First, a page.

Retirement will have to wait now that 73-year-old Bud Selig has committed to another three years as baseball's commissioner.
The unanimous decision made at Thursday's owners' meeting came two days after Selig and union head Donald Fehr testified before a congressional committee that both criticized baseball for its steroids problem and praised it for strides made the past two years.
Selig will become baseball's second-longest-serving leader behind Kenesaw Mountain Landis, who was the first commissioner from 1920-44. Selig had said repeatedly since December 2006 that he intended to retire after the 2009 season, but many in baseball didn't believe him.
He became acting commissioner in September 1992, when clubs forced out Fay Vincent. After saying he wouldn't take the job, Selig was elected to a five-year term as permanent commissioner in 1998 and gave up running the Milwaukee Brewers, the team he bought in 1970 and his family sold in 2005.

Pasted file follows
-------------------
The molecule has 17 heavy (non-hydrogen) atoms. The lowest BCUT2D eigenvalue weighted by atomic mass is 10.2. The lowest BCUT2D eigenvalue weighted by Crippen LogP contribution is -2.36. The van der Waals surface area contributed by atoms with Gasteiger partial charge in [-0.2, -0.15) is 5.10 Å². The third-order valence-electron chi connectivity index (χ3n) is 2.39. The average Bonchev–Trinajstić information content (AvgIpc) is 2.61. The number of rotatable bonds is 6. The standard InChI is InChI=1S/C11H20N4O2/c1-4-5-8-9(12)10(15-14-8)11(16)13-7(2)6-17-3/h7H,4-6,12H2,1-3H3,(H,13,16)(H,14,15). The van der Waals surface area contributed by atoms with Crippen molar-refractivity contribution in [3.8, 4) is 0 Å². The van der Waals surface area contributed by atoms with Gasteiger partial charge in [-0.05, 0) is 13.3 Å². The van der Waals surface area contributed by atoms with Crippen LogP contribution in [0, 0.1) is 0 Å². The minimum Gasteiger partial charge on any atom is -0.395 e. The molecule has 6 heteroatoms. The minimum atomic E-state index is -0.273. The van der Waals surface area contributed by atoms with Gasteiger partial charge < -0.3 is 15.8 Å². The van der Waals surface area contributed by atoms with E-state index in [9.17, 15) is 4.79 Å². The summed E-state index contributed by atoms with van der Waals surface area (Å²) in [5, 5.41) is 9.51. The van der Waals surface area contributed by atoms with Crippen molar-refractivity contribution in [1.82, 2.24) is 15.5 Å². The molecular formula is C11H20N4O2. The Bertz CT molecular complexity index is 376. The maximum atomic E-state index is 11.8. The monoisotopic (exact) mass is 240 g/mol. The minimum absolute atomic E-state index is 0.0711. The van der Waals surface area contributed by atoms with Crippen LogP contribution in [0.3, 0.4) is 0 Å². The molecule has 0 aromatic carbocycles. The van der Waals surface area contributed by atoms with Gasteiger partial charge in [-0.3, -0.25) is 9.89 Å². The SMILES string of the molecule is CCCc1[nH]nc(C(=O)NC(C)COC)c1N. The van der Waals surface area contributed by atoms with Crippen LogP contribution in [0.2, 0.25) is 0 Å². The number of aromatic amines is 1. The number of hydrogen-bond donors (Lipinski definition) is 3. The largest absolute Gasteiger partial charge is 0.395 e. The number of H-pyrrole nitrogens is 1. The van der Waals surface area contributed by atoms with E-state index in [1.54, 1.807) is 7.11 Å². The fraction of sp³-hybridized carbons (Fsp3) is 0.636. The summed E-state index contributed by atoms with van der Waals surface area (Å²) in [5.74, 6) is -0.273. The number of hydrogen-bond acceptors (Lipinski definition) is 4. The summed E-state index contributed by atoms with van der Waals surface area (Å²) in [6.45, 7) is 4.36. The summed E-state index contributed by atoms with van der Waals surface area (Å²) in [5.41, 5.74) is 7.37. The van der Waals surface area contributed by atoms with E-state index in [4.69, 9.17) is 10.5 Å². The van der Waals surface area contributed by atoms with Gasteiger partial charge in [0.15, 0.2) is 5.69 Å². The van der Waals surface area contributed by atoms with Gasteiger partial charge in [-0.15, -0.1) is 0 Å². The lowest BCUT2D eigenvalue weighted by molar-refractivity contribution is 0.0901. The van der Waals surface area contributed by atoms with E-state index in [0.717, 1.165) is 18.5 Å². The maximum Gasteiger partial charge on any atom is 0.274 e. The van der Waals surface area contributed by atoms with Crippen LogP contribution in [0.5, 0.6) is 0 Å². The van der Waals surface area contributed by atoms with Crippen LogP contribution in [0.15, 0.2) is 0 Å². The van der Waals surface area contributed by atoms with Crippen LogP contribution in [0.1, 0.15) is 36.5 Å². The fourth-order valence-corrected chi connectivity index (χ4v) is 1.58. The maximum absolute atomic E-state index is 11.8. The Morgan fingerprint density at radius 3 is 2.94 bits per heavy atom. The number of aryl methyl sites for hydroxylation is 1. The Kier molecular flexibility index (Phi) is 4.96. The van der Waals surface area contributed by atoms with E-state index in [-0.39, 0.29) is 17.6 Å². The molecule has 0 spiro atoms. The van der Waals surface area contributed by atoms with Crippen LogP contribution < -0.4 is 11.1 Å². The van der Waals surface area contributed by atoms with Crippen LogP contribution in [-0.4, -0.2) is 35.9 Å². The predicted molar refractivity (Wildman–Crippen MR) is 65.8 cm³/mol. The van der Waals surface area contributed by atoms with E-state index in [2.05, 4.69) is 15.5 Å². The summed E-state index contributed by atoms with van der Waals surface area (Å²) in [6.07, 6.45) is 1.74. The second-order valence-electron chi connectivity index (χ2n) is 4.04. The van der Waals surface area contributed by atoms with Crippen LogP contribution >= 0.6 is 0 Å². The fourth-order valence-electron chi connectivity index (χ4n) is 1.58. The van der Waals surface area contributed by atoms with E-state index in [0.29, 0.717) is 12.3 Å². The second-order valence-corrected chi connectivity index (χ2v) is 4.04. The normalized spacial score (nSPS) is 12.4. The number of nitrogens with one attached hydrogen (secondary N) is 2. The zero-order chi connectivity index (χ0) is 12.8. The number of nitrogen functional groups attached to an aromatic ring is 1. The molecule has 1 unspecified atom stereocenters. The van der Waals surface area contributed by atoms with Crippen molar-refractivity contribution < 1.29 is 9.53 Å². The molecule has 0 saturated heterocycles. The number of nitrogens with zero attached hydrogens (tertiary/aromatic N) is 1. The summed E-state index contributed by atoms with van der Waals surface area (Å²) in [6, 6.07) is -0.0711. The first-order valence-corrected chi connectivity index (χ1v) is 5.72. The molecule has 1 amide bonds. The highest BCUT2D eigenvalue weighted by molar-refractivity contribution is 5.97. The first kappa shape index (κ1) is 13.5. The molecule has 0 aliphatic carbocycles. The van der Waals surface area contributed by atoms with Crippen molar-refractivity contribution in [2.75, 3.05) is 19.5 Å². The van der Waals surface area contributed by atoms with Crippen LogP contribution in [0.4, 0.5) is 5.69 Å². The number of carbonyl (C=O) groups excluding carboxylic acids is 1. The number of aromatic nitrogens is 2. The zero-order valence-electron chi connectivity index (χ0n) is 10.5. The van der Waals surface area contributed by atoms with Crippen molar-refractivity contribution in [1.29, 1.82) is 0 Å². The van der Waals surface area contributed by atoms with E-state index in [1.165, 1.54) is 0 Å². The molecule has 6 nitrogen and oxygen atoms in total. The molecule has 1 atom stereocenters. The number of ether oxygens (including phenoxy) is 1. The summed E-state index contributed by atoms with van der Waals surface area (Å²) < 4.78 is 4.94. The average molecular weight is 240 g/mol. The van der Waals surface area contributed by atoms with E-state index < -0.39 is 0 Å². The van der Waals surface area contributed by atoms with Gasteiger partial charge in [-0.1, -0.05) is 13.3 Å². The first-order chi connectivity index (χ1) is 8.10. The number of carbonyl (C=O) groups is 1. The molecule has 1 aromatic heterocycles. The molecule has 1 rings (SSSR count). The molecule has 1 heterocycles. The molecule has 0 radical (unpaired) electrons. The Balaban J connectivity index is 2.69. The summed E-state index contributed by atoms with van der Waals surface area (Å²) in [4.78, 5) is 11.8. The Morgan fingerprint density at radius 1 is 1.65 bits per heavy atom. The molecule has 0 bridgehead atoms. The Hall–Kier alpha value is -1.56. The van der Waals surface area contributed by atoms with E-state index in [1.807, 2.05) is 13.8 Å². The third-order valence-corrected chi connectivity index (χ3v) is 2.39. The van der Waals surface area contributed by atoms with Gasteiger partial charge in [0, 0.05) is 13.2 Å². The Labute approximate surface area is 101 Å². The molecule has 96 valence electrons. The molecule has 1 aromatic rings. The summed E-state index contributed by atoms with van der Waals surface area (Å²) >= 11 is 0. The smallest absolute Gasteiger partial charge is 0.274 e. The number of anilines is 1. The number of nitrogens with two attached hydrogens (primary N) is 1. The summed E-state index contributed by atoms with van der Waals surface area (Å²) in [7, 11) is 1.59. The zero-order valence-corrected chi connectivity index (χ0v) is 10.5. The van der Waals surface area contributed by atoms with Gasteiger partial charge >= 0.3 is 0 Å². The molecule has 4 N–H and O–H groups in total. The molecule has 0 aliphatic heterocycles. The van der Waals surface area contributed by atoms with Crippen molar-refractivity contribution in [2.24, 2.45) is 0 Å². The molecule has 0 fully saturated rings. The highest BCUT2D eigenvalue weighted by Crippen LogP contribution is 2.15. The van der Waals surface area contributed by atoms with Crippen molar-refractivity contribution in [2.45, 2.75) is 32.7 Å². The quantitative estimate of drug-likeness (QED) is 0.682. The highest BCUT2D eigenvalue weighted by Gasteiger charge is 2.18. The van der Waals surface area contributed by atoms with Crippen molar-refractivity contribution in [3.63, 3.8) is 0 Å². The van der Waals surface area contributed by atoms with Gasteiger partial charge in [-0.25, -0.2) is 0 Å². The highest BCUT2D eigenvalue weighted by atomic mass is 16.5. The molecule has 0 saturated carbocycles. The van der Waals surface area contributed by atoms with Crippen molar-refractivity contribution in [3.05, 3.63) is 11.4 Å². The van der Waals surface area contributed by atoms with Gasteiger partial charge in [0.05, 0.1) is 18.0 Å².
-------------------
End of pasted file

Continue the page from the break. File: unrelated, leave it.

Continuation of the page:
Owners voted in November 2001 to extend his term through 2006, then voted in August 2004 to extend it through 2009. He will be 78 by the end of the latest extension.
Selig received $14.5 million in the 12 months ending Oct. 31, 2005, according to Major League Baseball's last available tax return.
The 73-year-old Selig has been commissioner through some of baseball's greatest peaks -- spikes in fan attendance and revenues now touching $5 billion -- and valleys -- the 1994 players' strike and now the steroids era.